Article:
Your well-run tweetchat has a theme that is decided and promoted on Twitter ahead of time. Examples from the past have included discussions of opioid availability in developing countries, and end of life care policies in your country. It has an international emphasis. Another great chat, #hpm, is terrific but sadly at a bad time for ANZ tweeps, in work hours on a Thursday. See the link below.
The tweetchat hour may be structured like this:
The topic has been announced, often with a link to a blog written by the host of the tweetchat or by the co-host of that week’s chat.
1. restatement of the topic and relevant link
3. topics one, two and three (marked as T1 etc)
4. CT (closing thoughts)
5. Announcement of next week’s topic
6. Sometimes the data analysis of the tweetchat is tweeted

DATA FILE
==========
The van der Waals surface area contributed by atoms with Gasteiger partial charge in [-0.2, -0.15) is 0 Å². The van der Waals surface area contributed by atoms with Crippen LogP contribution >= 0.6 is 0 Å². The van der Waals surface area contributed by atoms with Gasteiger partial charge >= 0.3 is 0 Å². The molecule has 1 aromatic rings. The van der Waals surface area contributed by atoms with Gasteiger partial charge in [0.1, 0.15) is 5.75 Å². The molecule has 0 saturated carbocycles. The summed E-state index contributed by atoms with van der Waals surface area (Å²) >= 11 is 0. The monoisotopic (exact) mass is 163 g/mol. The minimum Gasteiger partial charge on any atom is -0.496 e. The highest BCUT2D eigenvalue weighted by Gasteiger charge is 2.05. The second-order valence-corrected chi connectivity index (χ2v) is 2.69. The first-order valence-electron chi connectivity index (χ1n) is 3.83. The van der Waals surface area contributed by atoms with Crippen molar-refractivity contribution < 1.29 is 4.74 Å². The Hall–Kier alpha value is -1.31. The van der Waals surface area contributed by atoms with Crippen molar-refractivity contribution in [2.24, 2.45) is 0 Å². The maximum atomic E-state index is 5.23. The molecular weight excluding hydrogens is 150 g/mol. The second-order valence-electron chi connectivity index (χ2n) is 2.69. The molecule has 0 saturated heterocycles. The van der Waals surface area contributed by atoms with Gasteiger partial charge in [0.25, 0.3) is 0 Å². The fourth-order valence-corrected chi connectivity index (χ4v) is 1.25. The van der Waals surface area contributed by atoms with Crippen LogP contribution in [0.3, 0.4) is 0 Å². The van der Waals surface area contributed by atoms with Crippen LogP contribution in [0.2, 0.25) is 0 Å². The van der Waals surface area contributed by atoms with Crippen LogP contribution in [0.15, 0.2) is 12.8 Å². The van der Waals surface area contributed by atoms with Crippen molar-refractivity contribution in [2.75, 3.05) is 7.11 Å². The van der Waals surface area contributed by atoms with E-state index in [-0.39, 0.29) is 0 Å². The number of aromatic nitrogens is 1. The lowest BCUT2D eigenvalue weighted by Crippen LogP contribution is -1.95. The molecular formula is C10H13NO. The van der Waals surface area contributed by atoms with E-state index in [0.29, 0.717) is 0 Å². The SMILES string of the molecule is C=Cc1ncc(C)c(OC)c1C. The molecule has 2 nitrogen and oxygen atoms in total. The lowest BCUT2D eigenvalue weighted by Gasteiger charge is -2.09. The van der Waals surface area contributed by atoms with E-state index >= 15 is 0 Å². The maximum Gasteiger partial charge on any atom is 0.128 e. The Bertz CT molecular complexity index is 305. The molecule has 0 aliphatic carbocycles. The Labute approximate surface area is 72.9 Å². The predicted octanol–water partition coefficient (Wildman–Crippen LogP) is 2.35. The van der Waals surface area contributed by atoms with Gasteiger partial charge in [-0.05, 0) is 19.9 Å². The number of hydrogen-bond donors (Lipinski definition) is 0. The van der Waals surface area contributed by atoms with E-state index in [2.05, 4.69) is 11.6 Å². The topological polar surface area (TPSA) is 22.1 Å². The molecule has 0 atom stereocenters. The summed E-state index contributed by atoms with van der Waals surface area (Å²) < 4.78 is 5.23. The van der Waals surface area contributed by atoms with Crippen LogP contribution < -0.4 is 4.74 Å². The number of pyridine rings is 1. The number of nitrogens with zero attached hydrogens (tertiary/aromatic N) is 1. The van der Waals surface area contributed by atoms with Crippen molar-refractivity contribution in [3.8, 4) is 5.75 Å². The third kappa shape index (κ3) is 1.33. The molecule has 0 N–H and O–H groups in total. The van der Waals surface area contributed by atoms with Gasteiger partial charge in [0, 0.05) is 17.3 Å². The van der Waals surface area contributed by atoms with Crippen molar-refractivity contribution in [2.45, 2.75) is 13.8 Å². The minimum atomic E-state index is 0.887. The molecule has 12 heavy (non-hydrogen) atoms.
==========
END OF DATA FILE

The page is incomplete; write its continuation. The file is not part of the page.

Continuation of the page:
It’s really fun and you meet great people. You are welcome to just listen in and not say too much (“lurk”).
Once you have the hang of this, it’s time to start trying out other twitter related platforms like tweetchat, tweetdeck and hootsuite. These make it easier to follow several conversations at once, and tweet as different identities. So for example, sometimes I tweet as @sonialf and sometimes as @palliverse.
Other tweetchats I enjoy are #hcldr (health care leaders), #hcsmanz (health care social media Australia/New Zealand) and #hpmjc (hospice and palliative medicine journal club).
I hope to see you at 22:00 Monday night, i.e. tomorrow (Melb/Sydney time) for a combined #hpmjc and #hpmglobal. Let us know if you are there as a result of @palliverse!
Here is the tweet about it including the link…
#hpmglobal meets #hpmjc “How good r we at diagnosing dying?” Join @drol007 Mon Sept 29 12n GMT (10pSYD; 1pLON; 8aNYC) http://spcare.bmj.com/content/4/3/263.full.pdf …
What is your favourite tweetchat? Let us know in the comments.
Article by Christian Sinclair @ctsinclair about #hpm